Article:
In reality

Following up to Richard Hansen's comment, I found out that this design has already been developed and tested. The speed of the Rapid Access Ice Drill is around 3300 meters in 200 hours, including setting up camp and dismantling everything; I think it's safe to assume around 25 meters an hour. The RAID uses slowly rotating medium speed drills, electrically powered; using fusion power sources is likely to go a lot faster, e.g. combining hot water drilling and grinding heads.

enter image description here

Other possibilities

Orbital microwave cannon - it would melt the ice, then boil the water, and finally disperse the water vapour. This has the advantage of very low risk from cave-ins (but still requires lowering the sub somehow). On the other hand, a ten-kilometer borehole full of microwaved gas without a real atmosphere, in about one seventh gee, will create a plume possibly high enough to interfere with orbital vehicles before being dispersed by the solar wind. Internal refraction of microwaves and ablation from the rising vapor plume will also cause the tunnel to grow larger at the mouth, and require proportionally more energy to be excavated.

Orbital kinetic strike - assuming a very dense impactor (depleted uranium/tungsten alloy), the Newton penetration formula in ice XI gives a length factor of around 20: that is, the penetrator will punch 20 times its length before dispersing its momentum. Drilling a ten-kilometer bore will require a 500m solid metal penetrator, or multiple accurate KEW strikes. There is the risk of the ice fracturing, which can interfere with the sub operations.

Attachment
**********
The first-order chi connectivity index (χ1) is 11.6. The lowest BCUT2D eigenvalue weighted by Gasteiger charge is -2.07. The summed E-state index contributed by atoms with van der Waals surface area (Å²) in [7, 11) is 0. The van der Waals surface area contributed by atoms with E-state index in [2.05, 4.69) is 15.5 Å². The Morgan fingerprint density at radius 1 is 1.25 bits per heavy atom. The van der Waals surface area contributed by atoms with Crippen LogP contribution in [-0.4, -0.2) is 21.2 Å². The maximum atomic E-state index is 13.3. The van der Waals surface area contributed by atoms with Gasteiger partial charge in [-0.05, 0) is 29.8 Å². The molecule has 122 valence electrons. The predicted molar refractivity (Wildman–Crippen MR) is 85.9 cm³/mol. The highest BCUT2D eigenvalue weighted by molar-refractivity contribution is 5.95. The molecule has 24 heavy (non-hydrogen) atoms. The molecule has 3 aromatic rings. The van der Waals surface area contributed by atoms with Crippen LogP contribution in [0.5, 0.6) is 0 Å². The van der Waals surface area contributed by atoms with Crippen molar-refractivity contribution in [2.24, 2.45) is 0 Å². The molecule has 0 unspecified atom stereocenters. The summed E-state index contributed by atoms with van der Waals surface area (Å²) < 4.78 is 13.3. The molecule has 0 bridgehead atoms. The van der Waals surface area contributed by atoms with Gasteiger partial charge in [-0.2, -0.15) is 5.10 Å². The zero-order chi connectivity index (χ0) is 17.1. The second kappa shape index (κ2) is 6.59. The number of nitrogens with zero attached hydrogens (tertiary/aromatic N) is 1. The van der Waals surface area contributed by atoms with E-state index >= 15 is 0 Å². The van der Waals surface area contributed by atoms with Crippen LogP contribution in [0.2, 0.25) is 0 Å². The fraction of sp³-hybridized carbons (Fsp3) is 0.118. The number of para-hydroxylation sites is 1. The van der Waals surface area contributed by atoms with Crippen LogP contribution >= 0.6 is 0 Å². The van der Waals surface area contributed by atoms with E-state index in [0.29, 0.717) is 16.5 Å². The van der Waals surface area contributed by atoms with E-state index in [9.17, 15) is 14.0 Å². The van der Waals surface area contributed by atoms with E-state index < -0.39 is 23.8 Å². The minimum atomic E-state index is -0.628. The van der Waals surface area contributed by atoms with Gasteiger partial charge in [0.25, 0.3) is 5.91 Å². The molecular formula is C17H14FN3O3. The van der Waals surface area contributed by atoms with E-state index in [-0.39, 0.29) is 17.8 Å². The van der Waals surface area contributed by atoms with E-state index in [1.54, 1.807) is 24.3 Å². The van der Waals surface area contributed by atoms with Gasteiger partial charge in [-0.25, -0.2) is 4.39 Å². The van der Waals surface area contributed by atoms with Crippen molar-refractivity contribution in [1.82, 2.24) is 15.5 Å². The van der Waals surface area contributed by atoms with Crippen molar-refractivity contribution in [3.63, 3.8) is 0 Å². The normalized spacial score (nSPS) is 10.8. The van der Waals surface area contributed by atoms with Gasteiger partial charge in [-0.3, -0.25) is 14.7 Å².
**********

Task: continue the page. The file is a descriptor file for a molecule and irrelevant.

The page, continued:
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  • $\begingroup$ Thanks for the info. So you'd estimate approx three or four days drilling with a boring machine? If we were to assume 10km of ice? $\endgroup$ – J Seale May 22 '18 at 13:43
  • $\begingroup$ Yes. The same setup can be used to retrieve the sub, too. $\endgroup$ – LSerni May 22 '18 at 15:03
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    $\begingroup$ @LSerni, even given 20 days, it's only half a foot a minute. I also think it is fair to take into account that there will be delays to cold equipment failure. Just because we are on Europa does not mean that the cold wont wreck havoc with fluid systems. You are correct that you don't need to worry about preserving the core or avoiding contamination of the ocean, but you do need to drill a larger hole. Currently LSU is doing research on using lasers to bore through Arctic ice. I'm running out of characters so I will just refer to VALKYRIE and DEPTHX. The goal is to eventually deploy to Europa $\endgroup$ – Richard Hansen May 23 '18 at 16:16
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    $\begingroup$ Decided to add a second comment. But you are right that it did not take the full 20 years. I just think your ice scrapping idea is overly optimistic. The programs are basically currently similar to the Russian one in that they want to study subsurface water, but vastly different and higher performing methods. They are dropping drones down the holes and getting pretty detailed maps of the the lakes. $\endgroup$ – Richard Hansen May 23 '18 at 16:22
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    $\begingroup$ Also... i'm not sure why speed is so important... fastest Humans have managed to reach Saturn was voyager 1 in just over 3 years, why not slow down do it right, whats a few more days when you're working on that scale... and also, scientists will never stop worrying about contaminating an environment they are wanting to study, NEVER! $\endgroup$ – Blade Wraith May 24 '18 at 8:32
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First off, we assume this is an internal sea on Europa, based on the evidence we've seen so far, however we do not know for certain if it is small localized pockets of liquid water or a massive sea, how deep it is or more importantly how deep the ice is. i know that's a strange point but it is worth realizing that fact. for the sake of argument, we'll assume there is a massive sea under the ice. Which i do admit i hope is the case.

The Geysers

Probes would likely be sent to observe the Geysers to research them, however they would not "wait for an opening" as by the time it opening the outward pressure would be too high to send something down, and once the geyser stopped the hole would quickly freeze over thus limiting the ability of the probe

Drilling